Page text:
Clear run for Otway waterway remediation

News

Barwon Water has withdrawn a groundwater extraction licence application for the Otways while work continues on a remediation plan to repair the environmental impacts of past extraction in the region.

Barwon Water's decision was welcomed today (14 March 2019) by Water Minister Lisa Neville.

In 2018 Minister Neville requested a legally enforceable remediation plan to improve and protect the health of key waterways in the Otways and directed that no further extraction occur until remediation was complete.

Barwon Water is understood to have taken the decision to remove any confusion caused by having an extraction licence application pending while work to deliver the remediation plan continues.

The decision means there will also be no application to renew Barwon Water’s licence to extract water for urban supply.

Work on the remediation plan is already underway, with input from community members, stakeholders and independent technical experts.

The Boundary Creek and Big Swamp remediation community and stakeholder working group will continue to play a central role in developing the remediation plan.

The group is made up of representatives from the Corangamite Catchment Management Authority (CCMA), Colac Otway Shire Council, LAWROC, PALM (People for a Living Moorabool), Upper Barwon Landcare Group, Boundary Creek landowners, Traditional Owners and other interested community members.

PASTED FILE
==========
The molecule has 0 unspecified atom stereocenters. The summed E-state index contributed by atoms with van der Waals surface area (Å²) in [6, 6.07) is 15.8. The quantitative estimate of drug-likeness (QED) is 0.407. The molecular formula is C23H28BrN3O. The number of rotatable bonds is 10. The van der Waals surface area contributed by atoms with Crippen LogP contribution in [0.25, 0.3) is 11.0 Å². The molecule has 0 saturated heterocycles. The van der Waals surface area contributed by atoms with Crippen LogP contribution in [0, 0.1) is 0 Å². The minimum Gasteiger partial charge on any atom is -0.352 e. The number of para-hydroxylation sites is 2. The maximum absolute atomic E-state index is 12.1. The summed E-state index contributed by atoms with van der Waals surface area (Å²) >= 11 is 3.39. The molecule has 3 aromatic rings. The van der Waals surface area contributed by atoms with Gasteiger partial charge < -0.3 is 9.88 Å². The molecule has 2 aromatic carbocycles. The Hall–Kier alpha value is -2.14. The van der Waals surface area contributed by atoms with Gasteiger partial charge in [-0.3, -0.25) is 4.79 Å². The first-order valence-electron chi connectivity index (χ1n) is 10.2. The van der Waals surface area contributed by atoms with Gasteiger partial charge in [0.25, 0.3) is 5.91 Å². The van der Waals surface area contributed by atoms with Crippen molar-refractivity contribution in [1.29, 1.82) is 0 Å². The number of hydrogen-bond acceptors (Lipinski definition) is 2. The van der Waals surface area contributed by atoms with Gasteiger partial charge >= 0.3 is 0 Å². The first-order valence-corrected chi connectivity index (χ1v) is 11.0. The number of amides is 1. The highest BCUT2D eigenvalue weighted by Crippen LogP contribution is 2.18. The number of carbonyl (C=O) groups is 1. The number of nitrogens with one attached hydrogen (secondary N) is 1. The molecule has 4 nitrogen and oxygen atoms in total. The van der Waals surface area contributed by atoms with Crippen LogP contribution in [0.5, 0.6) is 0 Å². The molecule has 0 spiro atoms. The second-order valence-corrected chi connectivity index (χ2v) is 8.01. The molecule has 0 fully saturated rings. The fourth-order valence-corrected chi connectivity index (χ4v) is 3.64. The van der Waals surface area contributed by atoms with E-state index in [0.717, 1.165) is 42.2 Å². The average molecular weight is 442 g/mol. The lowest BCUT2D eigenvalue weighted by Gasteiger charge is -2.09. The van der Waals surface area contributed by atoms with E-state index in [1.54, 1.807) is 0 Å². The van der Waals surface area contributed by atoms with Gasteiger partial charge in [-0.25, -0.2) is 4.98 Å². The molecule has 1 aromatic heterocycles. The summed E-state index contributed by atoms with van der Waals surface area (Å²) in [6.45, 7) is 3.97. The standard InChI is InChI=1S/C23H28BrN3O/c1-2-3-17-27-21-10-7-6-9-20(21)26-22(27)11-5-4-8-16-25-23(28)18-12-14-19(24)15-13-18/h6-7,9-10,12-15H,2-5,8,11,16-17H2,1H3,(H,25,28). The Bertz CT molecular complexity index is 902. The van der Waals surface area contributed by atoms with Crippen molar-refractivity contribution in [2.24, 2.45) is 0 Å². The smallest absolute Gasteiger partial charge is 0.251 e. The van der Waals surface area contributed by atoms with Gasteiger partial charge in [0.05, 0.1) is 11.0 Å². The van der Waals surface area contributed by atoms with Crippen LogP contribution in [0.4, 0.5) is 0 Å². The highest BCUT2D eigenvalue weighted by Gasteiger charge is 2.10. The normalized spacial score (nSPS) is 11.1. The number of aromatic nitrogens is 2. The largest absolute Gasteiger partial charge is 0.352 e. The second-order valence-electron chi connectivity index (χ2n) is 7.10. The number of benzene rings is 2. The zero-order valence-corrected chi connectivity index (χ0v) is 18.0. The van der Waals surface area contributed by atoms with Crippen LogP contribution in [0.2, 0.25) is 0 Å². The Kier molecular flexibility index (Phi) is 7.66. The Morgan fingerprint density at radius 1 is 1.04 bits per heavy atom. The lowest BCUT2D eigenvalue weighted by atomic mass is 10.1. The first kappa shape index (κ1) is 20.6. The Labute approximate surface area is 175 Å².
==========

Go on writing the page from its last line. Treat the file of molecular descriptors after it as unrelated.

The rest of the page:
Last year Minister Neville also directed a review of the permissible consumptive volume (PCV) for the area – the amount of groundwater that can be extracted - to determine if a change should be made. The review will recommend setting the PCV at a level that protects of the Gerangamete groundwater resource.

The Victorian Government’s investment in large-scale infrastructure projects such as the desalination plant, the Melbourne-Geelong pipeline and the Anglesea borefield now means Geelong’s water supply is more secure than ever before and less reliant on groundwater.

“While Geelong’s water storages are extremely low right now, we do not need to extract water from the Barwon Downs borefield, thanks to projects like the Melbourne to Geelong pipeline,” Ms Neville said.

“Withdrawing the licence application is a common-sense move that will mean everyone’s focus is on the critically important rehabilitation work that needs to happen in the area before we can even consider further extraction.”

Source: Based on a state government media release